You mention that PsA fits your symptoms well, you could explain this to your rheumy.

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#5

Back in December of 2017 when I was diagnosed I had, I think, 16 vials of blood taken and they checked me for everything they could think of. I know the RF factor was negative, hla-b27 negative, and my ANA was negative. All the inflammatory markers were through the roof though.
The infusion drug he mentioned was Remicade and now I can’t remember what the 2nd option was. He said he only wanted to use a medication that is used to treat RA and PsA both because he doesn’t think one of the drugs specific to PsA would work.

I’m really leaning toward Enbrel. He told me not to be afraid of infusions (and used a really good analogy. "When you’re driving to Baltimore it doesn’t matter if you’re in a Honda Accord or a Honda Civic. You’re still going to the same place ) but that just seems so serious to me. But he did tell me if I fail 2 biologics in the same class then I will likely fail them all and we’ll have to switch the class of drug if I fail at Enbrel or Humira or Simponi. I hadn’t heard that before so that’s a bummer too.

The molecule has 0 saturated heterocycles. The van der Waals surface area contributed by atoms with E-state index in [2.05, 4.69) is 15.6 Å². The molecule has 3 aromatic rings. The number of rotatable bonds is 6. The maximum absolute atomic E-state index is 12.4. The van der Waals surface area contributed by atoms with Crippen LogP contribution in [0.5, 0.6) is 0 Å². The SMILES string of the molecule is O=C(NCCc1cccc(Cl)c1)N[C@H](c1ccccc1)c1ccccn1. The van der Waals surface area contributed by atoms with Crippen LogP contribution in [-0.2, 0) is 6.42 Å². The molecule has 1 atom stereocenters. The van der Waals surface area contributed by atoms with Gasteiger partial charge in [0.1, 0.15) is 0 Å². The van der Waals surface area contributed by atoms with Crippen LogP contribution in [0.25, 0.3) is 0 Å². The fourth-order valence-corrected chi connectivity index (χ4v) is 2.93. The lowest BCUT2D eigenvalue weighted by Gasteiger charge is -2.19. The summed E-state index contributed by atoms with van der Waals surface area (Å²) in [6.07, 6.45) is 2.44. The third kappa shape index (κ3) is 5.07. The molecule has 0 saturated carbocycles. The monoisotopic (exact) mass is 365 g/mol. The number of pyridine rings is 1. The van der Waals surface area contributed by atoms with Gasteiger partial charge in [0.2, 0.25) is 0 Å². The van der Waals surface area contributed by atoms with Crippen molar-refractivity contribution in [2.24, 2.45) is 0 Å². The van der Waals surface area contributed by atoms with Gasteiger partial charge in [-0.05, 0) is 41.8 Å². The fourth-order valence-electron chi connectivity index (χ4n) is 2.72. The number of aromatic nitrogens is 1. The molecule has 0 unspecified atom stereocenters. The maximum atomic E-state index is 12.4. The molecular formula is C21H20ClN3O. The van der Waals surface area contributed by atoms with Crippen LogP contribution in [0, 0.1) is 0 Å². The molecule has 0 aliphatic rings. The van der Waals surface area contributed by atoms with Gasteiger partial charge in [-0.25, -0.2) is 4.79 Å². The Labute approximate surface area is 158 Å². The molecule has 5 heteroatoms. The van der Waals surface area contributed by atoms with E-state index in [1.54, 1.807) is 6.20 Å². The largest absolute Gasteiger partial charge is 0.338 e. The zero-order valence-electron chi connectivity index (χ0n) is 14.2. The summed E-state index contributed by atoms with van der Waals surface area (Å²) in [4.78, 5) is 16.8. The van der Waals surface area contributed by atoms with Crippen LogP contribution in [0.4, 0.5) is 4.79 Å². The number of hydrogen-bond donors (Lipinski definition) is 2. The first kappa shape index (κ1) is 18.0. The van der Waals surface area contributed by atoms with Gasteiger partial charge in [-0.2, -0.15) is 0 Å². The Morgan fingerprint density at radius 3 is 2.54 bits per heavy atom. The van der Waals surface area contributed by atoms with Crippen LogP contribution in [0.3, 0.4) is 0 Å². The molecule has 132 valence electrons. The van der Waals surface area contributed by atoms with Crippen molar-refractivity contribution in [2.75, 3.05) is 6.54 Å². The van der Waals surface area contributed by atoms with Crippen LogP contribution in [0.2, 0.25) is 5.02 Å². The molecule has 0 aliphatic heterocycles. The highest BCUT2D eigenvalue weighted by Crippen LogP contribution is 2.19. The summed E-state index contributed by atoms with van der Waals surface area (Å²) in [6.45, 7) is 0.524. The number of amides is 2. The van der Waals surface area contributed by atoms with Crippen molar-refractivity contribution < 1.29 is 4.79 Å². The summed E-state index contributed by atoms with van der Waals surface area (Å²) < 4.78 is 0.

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#6

As per @Sybil, first I’d simply ask him why he was leaning towards RA given you’re not RF positive (although you can of course have RA without being RF positive, just to confuse things). But I’d simply get him to explain why he thinks RA and not what you were originally told was PsA, given you’re not even RF positive. His answer might pinpoint his thinking for you better so you understand it better. I often find it’s easier asking these questions by letter/email too. It hits your file as a document so perfectly capable of being read and so then answered.